February 15, 2019 • Life for Leaders
Praise the LORD, for the LORD is good;
sing praise to his name, for that is pleasant.
Have you ever woken up on a Sunday morning and thought, “Why do I have to go to church today?” The coziness of your bed, the vision of a relaxed morning, the thought of lingering over the newspaper or a good book with a cup of coffee . . . all of these can induce one to skip Sunday worship. What would be the harm? Why does it matter so much to praise the Lord, anyway?
Psalm 135 answers this question in the most basic way. It repeatedly summons us to praise the Lord. Verse 3 gives us a fundamental reason why such praise is right: “for the LORD is good.” The Hebrew of this verse refers not just to “God” but to “the LORD,” using the shortened form of his special name. Yahweh is the name of God revealed to Moses, the name associated with God’s covenant with Israel, with his compassion and mercy (Exodus 34:6). The Lord is known to be good because he has revealed his character to Israel, both in words and in deeds.
The English word “good” translates the Hebrew word tob. Tob has a broad range of meanings, just like our English word “good.” Tob can mean “pleasing,” “beautiful,” “delightful,” “beneficial,” and “morally correct.” All of these senses fit the Lord. He is absolutely righteous in his nature, doing only that which is ethically right. His works benefit us, whether the blessings are of nature or of his special grace. The author of beauty is himself beautiful. The more we meditate upon him, the more we take delight in his presence.
So we should praise the Lord because his matchless goodness calls forth praise. It’s rather like when you read a great book or see a great movie. You just have to tell somebody! The more you know God, the more you experience him, the more you are moved to proclaim his goodness.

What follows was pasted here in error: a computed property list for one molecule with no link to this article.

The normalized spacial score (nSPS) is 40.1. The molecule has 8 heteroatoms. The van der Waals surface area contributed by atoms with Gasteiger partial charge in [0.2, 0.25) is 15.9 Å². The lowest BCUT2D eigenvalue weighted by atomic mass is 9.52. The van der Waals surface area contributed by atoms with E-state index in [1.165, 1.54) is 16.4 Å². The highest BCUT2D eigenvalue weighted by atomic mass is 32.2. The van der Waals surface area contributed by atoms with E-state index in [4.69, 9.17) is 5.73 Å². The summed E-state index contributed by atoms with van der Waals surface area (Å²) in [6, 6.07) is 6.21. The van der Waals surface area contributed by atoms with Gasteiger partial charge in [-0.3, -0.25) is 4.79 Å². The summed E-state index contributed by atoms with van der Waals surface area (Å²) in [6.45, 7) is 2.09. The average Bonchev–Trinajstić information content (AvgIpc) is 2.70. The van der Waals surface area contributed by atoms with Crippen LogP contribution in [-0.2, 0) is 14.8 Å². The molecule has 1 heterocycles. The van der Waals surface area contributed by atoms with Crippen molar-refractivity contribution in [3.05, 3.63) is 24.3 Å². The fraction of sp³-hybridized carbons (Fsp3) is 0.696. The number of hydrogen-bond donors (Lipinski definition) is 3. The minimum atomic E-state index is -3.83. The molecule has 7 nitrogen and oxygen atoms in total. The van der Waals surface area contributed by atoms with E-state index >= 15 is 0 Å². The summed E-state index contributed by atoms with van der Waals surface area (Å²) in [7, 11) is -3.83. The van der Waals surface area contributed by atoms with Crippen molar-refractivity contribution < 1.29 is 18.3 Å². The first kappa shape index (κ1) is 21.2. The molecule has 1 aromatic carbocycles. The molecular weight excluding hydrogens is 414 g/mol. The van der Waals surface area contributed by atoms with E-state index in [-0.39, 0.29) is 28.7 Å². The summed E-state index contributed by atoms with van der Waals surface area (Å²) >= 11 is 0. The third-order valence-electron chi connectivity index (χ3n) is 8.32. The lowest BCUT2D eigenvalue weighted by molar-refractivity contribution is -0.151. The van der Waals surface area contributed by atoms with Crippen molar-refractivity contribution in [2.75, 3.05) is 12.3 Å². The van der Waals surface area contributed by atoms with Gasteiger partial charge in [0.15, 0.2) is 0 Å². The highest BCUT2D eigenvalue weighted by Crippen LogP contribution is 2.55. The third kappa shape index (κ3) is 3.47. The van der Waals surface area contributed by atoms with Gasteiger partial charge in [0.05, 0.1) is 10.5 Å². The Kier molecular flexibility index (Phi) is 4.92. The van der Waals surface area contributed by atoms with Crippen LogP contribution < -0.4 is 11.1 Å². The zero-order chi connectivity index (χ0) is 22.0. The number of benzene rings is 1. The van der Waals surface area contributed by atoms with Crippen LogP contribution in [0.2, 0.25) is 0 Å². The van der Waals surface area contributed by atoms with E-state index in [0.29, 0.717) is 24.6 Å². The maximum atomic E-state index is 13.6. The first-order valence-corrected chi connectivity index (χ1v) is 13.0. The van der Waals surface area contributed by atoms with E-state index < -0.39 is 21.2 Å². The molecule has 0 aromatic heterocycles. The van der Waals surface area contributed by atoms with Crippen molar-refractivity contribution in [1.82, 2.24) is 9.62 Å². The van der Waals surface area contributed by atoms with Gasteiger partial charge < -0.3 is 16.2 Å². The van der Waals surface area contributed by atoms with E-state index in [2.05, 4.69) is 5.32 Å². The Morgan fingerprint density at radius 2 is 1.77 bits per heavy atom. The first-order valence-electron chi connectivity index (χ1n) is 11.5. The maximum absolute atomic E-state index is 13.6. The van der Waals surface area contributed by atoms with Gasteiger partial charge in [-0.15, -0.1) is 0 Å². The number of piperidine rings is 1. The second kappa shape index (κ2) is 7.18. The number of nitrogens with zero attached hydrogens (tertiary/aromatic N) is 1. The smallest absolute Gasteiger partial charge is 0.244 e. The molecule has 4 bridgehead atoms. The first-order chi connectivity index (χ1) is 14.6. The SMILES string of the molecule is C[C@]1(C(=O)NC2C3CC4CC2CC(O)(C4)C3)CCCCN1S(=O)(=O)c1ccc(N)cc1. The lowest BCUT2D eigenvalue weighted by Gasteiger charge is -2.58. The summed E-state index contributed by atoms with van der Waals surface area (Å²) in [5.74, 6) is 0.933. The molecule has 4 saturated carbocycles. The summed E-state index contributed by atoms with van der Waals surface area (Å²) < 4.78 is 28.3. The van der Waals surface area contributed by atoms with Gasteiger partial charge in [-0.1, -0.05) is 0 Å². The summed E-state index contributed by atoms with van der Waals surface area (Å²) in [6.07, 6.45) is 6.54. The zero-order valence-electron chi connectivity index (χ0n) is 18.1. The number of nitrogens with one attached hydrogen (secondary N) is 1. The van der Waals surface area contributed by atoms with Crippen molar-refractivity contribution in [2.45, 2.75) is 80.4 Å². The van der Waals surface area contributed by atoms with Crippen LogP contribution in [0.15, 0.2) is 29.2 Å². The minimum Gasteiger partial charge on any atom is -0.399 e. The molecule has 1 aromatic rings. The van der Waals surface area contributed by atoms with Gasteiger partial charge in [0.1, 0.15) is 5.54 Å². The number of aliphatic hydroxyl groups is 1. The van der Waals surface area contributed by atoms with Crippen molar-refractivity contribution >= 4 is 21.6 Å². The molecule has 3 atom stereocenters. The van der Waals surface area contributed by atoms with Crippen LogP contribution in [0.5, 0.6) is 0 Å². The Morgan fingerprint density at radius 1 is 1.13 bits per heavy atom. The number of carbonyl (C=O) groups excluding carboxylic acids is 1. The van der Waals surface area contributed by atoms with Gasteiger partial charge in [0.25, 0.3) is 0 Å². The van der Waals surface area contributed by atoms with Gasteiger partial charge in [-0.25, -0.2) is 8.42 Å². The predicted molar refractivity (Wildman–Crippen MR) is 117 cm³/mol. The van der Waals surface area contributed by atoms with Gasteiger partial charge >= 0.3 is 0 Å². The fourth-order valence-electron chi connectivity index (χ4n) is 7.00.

Why go to church when you’d rather enjoy a relaxed Sunday morning? Because God is good. Because he is worthy of all praise. And because, in the act of praising God, we experience him and his goodness in a fresh and transforming way.
Something to Think About:
What motivates you to go to church on a day when you’re tempted to do otherwise?
How have you experienced the goodness of God?
How are you tasting his goodness right now?
Something to Do:
First of all, here’s something obvious: go to church this weekend! But, rather than just going through the motions, take time before and during the worship service to remember God’s goodness. Let the goodness of God motivate your praise this weekend.
Praise to the Lord, the Almighty, the King of creation!
O my soul, praise Him, for He is thy health and salvation!
All ye who hear, now to His temple draw near;
Praise Him in glad adoration.
Praise to the Lord, who over all things so wondrously reigneth,
Shelters thee under His wings, yea, so gently sustaineth!
Hast thou not seen how thy desires ever have been
Granted in what He ordaineth?
Praise to the Lord, who doth prosper thy work and defend thee;
Surely His goodness and mercy here daily attend thee.
Ponder anew what the Almighty can do,
If with His love He befriend thee.
Praise to the Lord, O let all that is in me adore Him!
All that hath life and breath, come now with praises before Him.
Let the Amen sound from His people again,
Gladly for aye we adore Him. Amen!
“Praise to the Lord, the Almighty” by Joachim Neander, 1860. English translation by Catherine Winkworth, 1863. Public domain.
Explore more at The High Calling archive, hosted by the Theology of Work Project:
Advent Reflection: Why Do We Praise the Lord?
Dr. Mark D. Roberts is a Senior Strategist for Fuller’s Max De Pree Center for Leadership, where he focuses on the spiritual development and thriving of leaders. He is the principal writer of the daily devotional, Life for Leaders, and the founder of the De Pree Center’s Flourishing in the Third Third of Life Initiative. Previously, Mark was the Executive Director of the De Pree Center, the lead pastor of a church in Southern California, and the Senior Director of Laity Lodge in Texas. He has written eight books, dozens of articles, and over 2,500 devotions that help people discover the difference God makes in their daily life and leadership. With a Ph.D. in New Testament from Harvard, Mark teaches at Fuller Seminary, most recently in his D.Min. cohort on “Faith, Work, Economics, and Vocation.” Mark is married to Linda, a marriage and family counselor, spiritual director, and executive coach. Their two grown children are educators on the high school and college level.